There's tv programs here that slander the church. In fact one less active member refuses to have any contact with us because she believes we are vampires, thanks to whatever Jerry Springer type show she was watching on TV. Lovely eh? People carry machetes around here all the time which at first totally freaked me out, but then I realized a lot of people have jobs just going out to the bush cutting down fruit and selling it, or cutting yards for people. So now everytime I see one I just think "that's their lucky machete".

A lot of times since I've been here I've stepped back and thought "WHAT THE HECK AM I DOING HERE?" And you know what - I still don't know. But I do know that I am where the Lord wants me to be. Never before in my life have I gone to bed every night so comfortable with the stage I'm at in my life ... knowing that if I died tomorrow I'd be in good standing. That is a really good feeling. I've been thinking a lot about something Glenn L. Pace said at a fireside before I left the MTC. He said that in the premortal life, we most likely made a commitment to those that we are going to teach on our mission that we would bring them the gospel. That changes my perspective on a lot of things. It is easy to be scared, or feel like giving up. But when I talk to someone, even if they don't end up getting baptized, knowing that I fulfilled my end of the commitment is huge. Speaking of the MTC, I got to give the closing prayer in our departure devotional - in front of the MTC president and his wife. INTENSE!

Okay now what everyone is waiting for... the patois I've picked up since I've been here.

Well it has only been a week so it isn't much. But "chat" - as in "let em chat at ya" - means to give a hard time or make fun of. "bush" is a real jungle area, vs "cush" that is a real rich area (ie Mandeville or upper Kingston). "jah" is a reference to Jehovah, so they use it to mean God a lot. It is mostly a Rasta word. "scandal bag" is a grocery bag. People say "good night" as a greeting, and use "all right" to mean absolutely everything. "i'rie" means all right. And they say "lata" instead of goodbye. I can understand most poeple when they're talking to me. But when they're talking to eachother? Forget it. Totally lost.
I have so much more to write about but I'm about out of time! I will write it all in my next letter I'm sure. For now, just know that I'm safe and all is well. It is hard - the hardest thing I've ever done, me thinks. But I know that the church is true. I know that God is watching out for me and I know that he loves each and every one of the people I'm meeting out here. What a huge testimony builder it is to me to see God's children, who are so different than I, still need the same assurances and still needing to follow the same gospel that Jesus Christ set up - for all of his children. You are all in my prayers. I miss home, but I'm focused on the work. The Lord qualifies who He calls, and He's called each of us to something different. Exercise your faith in Him and He'll take care of you through His grace. He's really made it easy on us. We just have to trust Him.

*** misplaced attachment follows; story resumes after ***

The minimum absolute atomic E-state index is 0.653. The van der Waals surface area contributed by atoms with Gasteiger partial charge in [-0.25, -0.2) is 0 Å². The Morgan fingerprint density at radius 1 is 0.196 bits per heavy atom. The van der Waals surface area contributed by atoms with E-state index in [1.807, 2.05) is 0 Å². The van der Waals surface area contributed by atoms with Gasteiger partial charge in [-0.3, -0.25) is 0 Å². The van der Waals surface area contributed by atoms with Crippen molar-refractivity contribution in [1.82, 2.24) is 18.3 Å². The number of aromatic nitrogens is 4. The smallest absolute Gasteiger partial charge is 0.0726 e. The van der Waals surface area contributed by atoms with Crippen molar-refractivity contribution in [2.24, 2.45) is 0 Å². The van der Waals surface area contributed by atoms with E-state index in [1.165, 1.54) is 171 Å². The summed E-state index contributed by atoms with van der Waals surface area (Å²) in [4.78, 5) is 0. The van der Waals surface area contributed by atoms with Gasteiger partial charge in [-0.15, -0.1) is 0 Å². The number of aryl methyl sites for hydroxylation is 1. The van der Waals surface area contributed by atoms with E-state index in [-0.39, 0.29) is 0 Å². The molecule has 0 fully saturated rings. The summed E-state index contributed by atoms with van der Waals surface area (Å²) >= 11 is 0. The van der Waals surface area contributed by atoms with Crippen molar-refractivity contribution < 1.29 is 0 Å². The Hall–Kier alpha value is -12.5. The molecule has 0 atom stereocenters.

I commit all reading to go an entire week without complaining. NOT ABOUT A SINGLE THING. The people here have so little. They are so poor, you cannot even imagine. Not all parts of Jamaica are like what you see on the travel channel - in fact Lucea is nothing you could even imagine. And they save up their money to take a taxi to church on Sunday. They walk through rain to go to work at 7am til 7pm, just to feed their families. Their culture doesn't respect them, their government is more corrupt that you could even think (there are far worse things than socialized medicine, believe me I see it everyday). So just try it. Don't complain. You have plenty of food, air conditioning, hot showers, a chapel to worship in, and clean clothes to wear.

Count your many blessings.

All my love. Cool runnings,
Sister Payne

(the pics are out of order.. i think. ) enjoy!

me and the boy - cutest little boy! he's related to a member of the branch. He LOVED taking pictures on Sunday :)

the group in front of the house - elder roberts, sister speakman, me, and elder hoffman - the morning before we left for all of our areas. elder roberts is in mandeville, sis. speak in montego bay (mo bay), and hoffman in spanish town and me in lucea (pronounced lucy). we all came over together from the MTC.

some of the most gorgeous sunsets i've ever seen here! Sis. Smith (my comp) and I when the Russells took us to Bull's Bay where they do the baptisms

Sis Smith and I on Sunday in front of our church building.

1 comment:

  1. Great post! Keep up the good work.
    May the Lord continue to bless and keep you.